Touring Caravan  Introduction
Routes :  France 
Spain  Europe W  Portugal
Other routes: Denia Sagres

 

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This section is about caravanning, and about how you can start this at the age of 55 plus, without prior experience. I did it, and You can do it.

The reason I started out on this venture was that I wanted to visit friends and family all over Europe during the summer and wanted to have a little bit of "home" with me. Also I liked to start surf lessens, witch turned out to be the most fun thing I have experienced for years.

I had a friend to help me the first 2000 Km. From then on I was on my own. During the month of September I did the return trip from Denmark. The route was Hamburg, Bremen, Oldenburg, Antwerb, Gent, Lille, Mont St Michel, Le Havre, Rennes, Nantes eventually ending on the Aquitane coast. A route with 4 lanes all the way. In France I stopped the following places. Deauville  Mont St Michel  Carnac Les Sables D'Olonne  Royan. Maps for route selection:  France  Spain  Europe W

The photo in left side is of a small caravan. It is a Caravelair 375. One of the smallest you can get. The small caravans are gaining in popularity.

It is typical used by a couple, young or old. It is noticed however than more an more older people chose this type, due to its ease of handling.

It is a near perfect touring caravan for one or 2 persons. Even if you are permanent 2 persons onboard, you may want to look at something slightly bigger.

Select a tow car where the maximum allowable weight of the caravan is less than 70 % of the  Tara weight of the car, and you have a nice touring equipment.

You can go all over Europe with ease. Bringing a certain amount of comfort, and you are able to purchase a caravan of this type for around 10.000 Euros new.
 

The tow car should preferable be turbo diesel. Count 1 Hp minimum for every 7 Kg of Caravan total weight. The bigger the tow car the better. It is better to carry the extras in the tow car than in the caravan.

To spend the nights, you go to a campsite. Here you can rest. Get a shower, a bit of shopping is possible in most places. A night watchman will often be present.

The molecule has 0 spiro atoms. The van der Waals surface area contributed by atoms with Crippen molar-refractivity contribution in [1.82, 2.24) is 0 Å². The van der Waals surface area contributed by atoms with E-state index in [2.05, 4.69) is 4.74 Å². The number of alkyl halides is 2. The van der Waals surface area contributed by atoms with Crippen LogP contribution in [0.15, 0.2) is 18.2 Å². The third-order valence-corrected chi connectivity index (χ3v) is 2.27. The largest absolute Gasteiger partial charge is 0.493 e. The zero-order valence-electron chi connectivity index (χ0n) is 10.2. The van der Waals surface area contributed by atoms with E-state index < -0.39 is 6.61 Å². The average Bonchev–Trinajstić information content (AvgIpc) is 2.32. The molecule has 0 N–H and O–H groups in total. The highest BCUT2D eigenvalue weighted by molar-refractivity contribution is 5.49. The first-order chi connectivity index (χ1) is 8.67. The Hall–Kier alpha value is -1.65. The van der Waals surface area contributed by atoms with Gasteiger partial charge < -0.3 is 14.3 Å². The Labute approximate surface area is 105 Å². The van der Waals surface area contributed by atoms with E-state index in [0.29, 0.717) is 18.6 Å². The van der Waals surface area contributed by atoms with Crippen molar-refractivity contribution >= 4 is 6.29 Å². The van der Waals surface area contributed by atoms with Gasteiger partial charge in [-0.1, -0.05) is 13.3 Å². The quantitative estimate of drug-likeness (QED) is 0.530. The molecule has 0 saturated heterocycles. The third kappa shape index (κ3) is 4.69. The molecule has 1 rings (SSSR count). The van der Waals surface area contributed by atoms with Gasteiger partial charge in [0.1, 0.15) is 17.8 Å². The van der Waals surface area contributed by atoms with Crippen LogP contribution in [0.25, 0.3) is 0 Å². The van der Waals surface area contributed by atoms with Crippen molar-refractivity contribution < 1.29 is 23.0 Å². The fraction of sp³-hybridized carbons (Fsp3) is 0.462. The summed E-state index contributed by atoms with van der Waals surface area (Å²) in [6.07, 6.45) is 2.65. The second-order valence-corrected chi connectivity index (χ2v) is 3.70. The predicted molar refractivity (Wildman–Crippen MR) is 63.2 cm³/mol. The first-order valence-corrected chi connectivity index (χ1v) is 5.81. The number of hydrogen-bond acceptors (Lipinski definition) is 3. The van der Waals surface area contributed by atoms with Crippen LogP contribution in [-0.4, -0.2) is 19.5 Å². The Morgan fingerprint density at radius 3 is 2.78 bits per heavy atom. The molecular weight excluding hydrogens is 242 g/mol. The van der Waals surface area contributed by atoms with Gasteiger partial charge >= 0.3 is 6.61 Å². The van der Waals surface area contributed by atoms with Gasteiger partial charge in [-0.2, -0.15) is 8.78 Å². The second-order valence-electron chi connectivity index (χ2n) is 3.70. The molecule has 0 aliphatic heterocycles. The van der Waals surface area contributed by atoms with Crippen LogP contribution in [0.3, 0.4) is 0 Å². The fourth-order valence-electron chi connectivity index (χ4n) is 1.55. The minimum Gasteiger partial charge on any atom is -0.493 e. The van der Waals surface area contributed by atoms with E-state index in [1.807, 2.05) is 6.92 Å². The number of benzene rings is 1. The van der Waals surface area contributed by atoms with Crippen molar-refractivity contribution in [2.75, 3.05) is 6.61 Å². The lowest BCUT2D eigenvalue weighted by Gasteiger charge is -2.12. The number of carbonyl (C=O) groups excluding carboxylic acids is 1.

However you need to find the campsite first.

The are many books about campsites. The best ones have a map on which the sites are positioned with a mark and a number. You look up that number and get the address or GPS coordinates. Plot it in your GPS and off you go. If possible, use the address for  plotting . You may do the coordinate thing wrong, and that can take you to interesting, but wrong places.

If you are travelling in the high season, you can call and ask if there is any space. Else just drive to the gate and somebody will turn up, even if the reception is closed. If not, and you are very late, then go to sleep and wait for something to happen.
 

There are alternatives to campsites. I believe however that people that do not use campsites, simply forgot to get that camping guide with a map and the GPS.

You are safer and more comfortable on a campsite. It will however set you back some 20 plus Euros every night.

Driving with a small caravan i not difficult. Do however get some good quality mirrors.

No, the trouble starts when you have to manoeuvre in cramped space, without the use of your car. It can be very frustrating, especially on uneven ground. You push and pull and nothing happens.

The answer to this is called a "moover". It is a set of el motors that connects to the wheels by small rollers. It is powered by 12 V from a battery inside the caravan. With this you can move your caravan around using remote control. On the photo you can see the unit, white colour, next to the wheel.

You can now single handed control everything, without using any muscular force at all. Unfortunately you are set back 2-3000 EurosIt is worth every cent however, especially if you have, or have had lower back problems.

Another thing to keep in mind is that the moover unit and battery will add 60 Kg. to the caravan.

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